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# A gentle introduction to TEX: A manual for self study by Michael Doob

By Michael Doob

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Additional info for A gentle introduction to TEX: A manual for self study (TEXniques)

Example text

Cr. The spacing between the alignment characters & determines the position of the tabs. 5 inches more. It’s also possible to use text to determine the distance between tabs. So, for example, another possible sample line is \settabs \+ \quad Province \quad & \quad Population \quad & \quad Area \quad & \cr. The tab column would then be just wide enough to accept the headings with a quad of space on each side. 2 Take the table given above and move it closer to the centre of the page. 3 One way to centre a block of text, possibly several lines long, is to use: \vbox{.

It can also be used to stop TEX from eating up consecutive spaces. Hence I use \TeX{} all the time will leave a space after “TEX” in the output. This is an alternative to using \ as we did in Section 1. Grouping can also be used to avoid spaces in the middle of a word when including accents. Either soup\c con or soup\c{c}on will produce the word soup¸con. 1 Change the dimensions of one paragraph on a page using the grouping idea. 2 Mathematicians sometime use the word “iff” as an abbreviation for “if and only if”.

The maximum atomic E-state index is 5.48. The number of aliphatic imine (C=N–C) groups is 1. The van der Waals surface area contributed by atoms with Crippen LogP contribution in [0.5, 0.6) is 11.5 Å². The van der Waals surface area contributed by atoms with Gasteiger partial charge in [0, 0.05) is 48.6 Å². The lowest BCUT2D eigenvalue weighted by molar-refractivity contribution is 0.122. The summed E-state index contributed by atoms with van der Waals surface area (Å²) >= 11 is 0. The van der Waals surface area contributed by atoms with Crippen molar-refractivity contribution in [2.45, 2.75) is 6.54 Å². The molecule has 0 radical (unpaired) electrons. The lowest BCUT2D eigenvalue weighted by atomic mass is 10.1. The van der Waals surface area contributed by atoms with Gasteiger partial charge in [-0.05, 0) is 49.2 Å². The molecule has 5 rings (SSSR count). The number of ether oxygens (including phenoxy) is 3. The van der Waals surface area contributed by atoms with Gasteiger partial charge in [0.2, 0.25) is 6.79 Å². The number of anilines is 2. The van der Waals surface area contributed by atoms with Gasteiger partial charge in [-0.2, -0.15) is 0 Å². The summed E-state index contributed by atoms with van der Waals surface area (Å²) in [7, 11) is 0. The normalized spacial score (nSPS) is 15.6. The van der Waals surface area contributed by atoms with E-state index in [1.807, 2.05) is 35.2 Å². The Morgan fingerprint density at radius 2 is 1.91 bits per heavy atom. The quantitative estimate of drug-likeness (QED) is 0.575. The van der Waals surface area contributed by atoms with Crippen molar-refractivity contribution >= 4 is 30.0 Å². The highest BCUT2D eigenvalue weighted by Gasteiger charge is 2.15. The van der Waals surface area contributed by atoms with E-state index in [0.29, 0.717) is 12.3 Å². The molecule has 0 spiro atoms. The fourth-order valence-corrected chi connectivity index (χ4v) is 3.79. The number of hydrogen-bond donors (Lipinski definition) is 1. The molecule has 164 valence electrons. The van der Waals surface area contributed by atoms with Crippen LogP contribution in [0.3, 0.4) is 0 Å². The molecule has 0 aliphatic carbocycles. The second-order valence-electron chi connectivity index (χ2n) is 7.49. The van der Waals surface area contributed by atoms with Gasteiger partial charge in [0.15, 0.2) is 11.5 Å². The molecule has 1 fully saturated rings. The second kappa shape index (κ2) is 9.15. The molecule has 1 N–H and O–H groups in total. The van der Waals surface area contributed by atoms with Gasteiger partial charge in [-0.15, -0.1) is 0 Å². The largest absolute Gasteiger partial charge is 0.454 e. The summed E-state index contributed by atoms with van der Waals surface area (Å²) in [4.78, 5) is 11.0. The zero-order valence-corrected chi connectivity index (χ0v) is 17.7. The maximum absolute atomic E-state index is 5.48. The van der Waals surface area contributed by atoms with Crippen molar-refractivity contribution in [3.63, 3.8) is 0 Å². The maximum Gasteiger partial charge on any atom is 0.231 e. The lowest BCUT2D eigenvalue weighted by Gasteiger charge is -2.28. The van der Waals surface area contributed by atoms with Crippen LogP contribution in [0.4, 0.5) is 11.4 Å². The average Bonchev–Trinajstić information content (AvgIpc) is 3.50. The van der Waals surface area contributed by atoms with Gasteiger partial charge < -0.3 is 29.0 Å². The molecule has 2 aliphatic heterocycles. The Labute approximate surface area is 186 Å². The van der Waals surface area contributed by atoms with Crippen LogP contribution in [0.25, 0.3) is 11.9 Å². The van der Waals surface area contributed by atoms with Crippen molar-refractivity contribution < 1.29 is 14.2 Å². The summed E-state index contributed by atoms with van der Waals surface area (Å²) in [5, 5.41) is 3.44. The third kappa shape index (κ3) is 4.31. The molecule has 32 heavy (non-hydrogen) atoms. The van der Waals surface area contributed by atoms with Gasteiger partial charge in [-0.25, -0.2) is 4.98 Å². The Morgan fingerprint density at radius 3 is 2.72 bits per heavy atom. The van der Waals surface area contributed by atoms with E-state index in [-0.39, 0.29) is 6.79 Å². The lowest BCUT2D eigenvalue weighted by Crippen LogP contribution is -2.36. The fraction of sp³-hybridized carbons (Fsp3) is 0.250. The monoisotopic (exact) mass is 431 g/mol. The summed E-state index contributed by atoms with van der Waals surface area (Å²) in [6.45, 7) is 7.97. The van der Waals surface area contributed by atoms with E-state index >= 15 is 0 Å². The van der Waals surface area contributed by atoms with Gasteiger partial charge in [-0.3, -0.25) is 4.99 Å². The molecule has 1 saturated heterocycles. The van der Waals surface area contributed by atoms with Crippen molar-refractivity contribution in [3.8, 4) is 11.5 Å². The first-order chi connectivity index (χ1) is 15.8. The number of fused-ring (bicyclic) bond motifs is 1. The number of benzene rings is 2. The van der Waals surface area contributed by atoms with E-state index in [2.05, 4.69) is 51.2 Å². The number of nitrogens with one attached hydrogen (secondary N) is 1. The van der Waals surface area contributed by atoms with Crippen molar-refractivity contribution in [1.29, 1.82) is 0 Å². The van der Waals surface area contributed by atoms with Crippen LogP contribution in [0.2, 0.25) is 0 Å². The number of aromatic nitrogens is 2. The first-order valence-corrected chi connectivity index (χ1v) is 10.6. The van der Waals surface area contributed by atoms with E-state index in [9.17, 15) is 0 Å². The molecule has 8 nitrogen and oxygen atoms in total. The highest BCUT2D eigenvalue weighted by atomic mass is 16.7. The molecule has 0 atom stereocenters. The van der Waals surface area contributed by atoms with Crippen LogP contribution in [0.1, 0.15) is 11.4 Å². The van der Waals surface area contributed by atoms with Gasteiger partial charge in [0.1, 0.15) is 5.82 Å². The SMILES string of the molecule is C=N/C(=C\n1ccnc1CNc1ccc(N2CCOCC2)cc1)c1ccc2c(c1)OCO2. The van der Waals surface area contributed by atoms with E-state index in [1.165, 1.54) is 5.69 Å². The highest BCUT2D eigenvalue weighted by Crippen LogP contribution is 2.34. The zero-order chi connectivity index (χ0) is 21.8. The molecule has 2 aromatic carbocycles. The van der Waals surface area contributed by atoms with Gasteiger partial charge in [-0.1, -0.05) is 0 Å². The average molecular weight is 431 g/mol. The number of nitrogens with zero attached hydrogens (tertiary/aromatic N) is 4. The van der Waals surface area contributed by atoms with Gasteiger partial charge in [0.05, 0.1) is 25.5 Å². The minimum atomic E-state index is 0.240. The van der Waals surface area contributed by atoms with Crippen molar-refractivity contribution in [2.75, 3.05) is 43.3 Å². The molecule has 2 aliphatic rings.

Adding \hfil at the beginning of the entry will then cause it to be centred, just as with the \line control word. Adding \hfill to the beginning will cause the entries to be pushed to the right (\hfill acts just like \hfil in that it absorbs excess space; when both \hfil and \hfill appear, the \hfill takes precedence). \settabs 4 \columns \+ \hfil British Columbia & \hfill Alberta \qquad & \bf Saskatchewan & Manitoba \cr \+ \hfil Ontario & \hfill Quebec \qquad & \bf New Brunswick & Nova Scotia \cr \+ \hfil --- & \hfill * \qquad & \bf Newfoundland & Prince Edward Island \cr \+ \dotfill && \hrulefill & \cr will produce a table with the first column centred, the second column flush right with a \qquad of padding, and the third column boldface.